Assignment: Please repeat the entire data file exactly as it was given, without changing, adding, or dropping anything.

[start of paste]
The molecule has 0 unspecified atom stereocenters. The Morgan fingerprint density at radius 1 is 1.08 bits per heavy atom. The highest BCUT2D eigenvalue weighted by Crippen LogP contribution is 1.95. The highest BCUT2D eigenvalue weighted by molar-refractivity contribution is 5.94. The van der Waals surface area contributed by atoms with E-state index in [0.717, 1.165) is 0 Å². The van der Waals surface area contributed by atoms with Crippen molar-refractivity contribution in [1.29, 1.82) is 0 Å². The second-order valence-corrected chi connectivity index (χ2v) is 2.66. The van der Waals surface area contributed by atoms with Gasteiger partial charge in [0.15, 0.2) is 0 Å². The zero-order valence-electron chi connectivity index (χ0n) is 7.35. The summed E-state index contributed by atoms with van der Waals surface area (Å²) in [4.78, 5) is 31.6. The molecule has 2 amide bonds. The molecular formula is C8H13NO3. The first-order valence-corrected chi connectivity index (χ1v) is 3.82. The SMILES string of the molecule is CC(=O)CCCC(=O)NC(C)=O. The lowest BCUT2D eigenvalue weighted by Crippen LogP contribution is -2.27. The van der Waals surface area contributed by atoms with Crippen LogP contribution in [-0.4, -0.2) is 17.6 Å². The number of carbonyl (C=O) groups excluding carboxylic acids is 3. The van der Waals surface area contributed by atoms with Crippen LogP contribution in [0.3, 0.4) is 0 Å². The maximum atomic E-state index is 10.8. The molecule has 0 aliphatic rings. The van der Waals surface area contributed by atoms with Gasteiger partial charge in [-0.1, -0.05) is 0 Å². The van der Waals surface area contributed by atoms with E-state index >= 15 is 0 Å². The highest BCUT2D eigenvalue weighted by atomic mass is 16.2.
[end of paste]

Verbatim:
The molecule has 0 unspecified atom stereocenters. The Morgan fingerprint density at radius 1 is 1.08 bits per heavy atom. The highest BCUT2D eigenvalue weighted by Crippen LogP contribution is 1.95. The highest BCUT2D eigenvalue weighted by molar-refractivity contribution is 5.94. The van der Waals surface area contributed by atoms with E-state index in [0.717, 1.165) is 0 Å². The van der Waals surface area contributed by atoms with Crippen molar-refractivity contribution in [1.29, 1.82) is 0 Å². The second-order valence-corrected chi connectivity index (χ2v) is 2.66. The van der Waals surface area contributed by atoms with Gasteiger partial charge in [0.15, 0.2) is 0 Å². The zero-order valence-electron chi connectivity index (χ0n) is 7.35. The summed E-state index contributed by atoms with van der Waals surface area (Å²) in [4.78, 5) is 31.6. The molecule has 2 amide bonds. The molecular formula is C8H13NO3. The first-order valence-corrected chi connectivity index (χ1v) is 3.82. The SMILES string of the molecule is CC(=O)CCCC(=O)NC(C)=O. The lowest BCUT2D eigenvalue weighted by Crippen LogP contribution is -2.27. The van der Waals surface area contributed by atoms with Crippen LogP contribution in [-0.4, -0.2) is 17.6 Å². The number of carbonyl (C=O) groups excluding carboxylic acids is 3. The van der Waals surface area contributed by atoms with Crippen LogP contribution in [0.3, 0.4) is 0 Å². The maximum atomic E-state index is 10.8. The molecule has 0 aliphatic rings. The van der Waals surface area contributed by atoms with Gasteiger partial charge in [-0.1, -0.05) is 0 Å². The van der Waals surface area contributed by atoms with E-state index >= 15 is 0 Å². The highest BCUT2D eigenvalue weighted by atomic mass is 16.2.